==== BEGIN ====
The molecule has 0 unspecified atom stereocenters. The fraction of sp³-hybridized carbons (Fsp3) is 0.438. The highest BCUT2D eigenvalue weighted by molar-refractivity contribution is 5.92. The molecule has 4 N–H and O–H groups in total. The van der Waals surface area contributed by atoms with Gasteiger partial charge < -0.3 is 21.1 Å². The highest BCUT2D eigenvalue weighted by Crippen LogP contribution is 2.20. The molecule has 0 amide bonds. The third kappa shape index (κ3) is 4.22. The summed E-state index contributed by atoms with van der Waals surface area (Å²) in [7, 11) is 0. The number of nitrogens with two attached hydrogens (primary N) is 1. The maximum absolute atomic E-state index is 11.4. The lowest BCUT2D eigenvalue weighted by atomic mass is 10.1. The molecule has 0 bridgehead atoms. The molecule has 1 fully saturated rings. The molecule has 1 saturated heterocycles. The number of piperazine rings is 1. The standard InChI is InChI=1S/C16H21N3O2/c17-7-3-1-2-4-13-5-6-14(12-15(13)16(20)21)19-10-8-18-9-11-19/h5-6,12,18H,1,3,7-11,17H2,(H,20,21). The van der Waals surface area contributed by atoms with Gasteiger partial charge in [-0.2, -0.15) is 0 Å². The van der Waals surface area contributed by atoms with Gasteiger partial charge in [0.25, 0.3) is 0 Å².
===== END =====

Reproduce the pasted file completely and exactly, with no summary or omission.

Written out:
The molecule has 0 unspecified atom stereocenters. The fraction of sp³-hybridized carbons (Fsp3) is 0.438. The highest BCUT2D eigenvalue weighted by molar-refractivity contribution is 5.92. The molecule has 4 N–H and O–H groups in total. The van der Waals surface area contributed by atoms with Gasteiger partial charge < -0.3 is 21.1 Å². The highest BCUT2D eigenvalue weighted by Crippen LogP contribution is 2.20. The molecule has 0 amide bonds. The third kappa shape index (κ3) is 4.22. The summed E-state index contributed by atoms with van der Waals surface area (Å²) in [7, 11) is 0. The number of nitrogens with two attached hydrogens (primary N) is 1. The maximum absolute atomic E-state index is 11.4. The lowest BCUT2D eigenvalue weighted by atomic mass is 10.1. The molecule has 0 bridgehead atoms. The molecule has 1 fully saturated rings. The molecule has 1 saturated heterocycles. The number of piperazine rings is 1. The standard InChI is InChI=1S/C16H21N3O2/c17-7-3-1-2-4-13-5-6-14(12-15(13)16(20)21)19-10-8-18-9-11-19/h5-6,12,18H,1,3,7-11,17H2,(H,20,21). The van der Waals surface area contributed by atoms with Gasteiger partial charge in [-0.2, -0.15) is 0 Å². The van der Waals surface area contributed by atoms with Gasteiger partial charge in [0.25, 0.3) is 0 Å².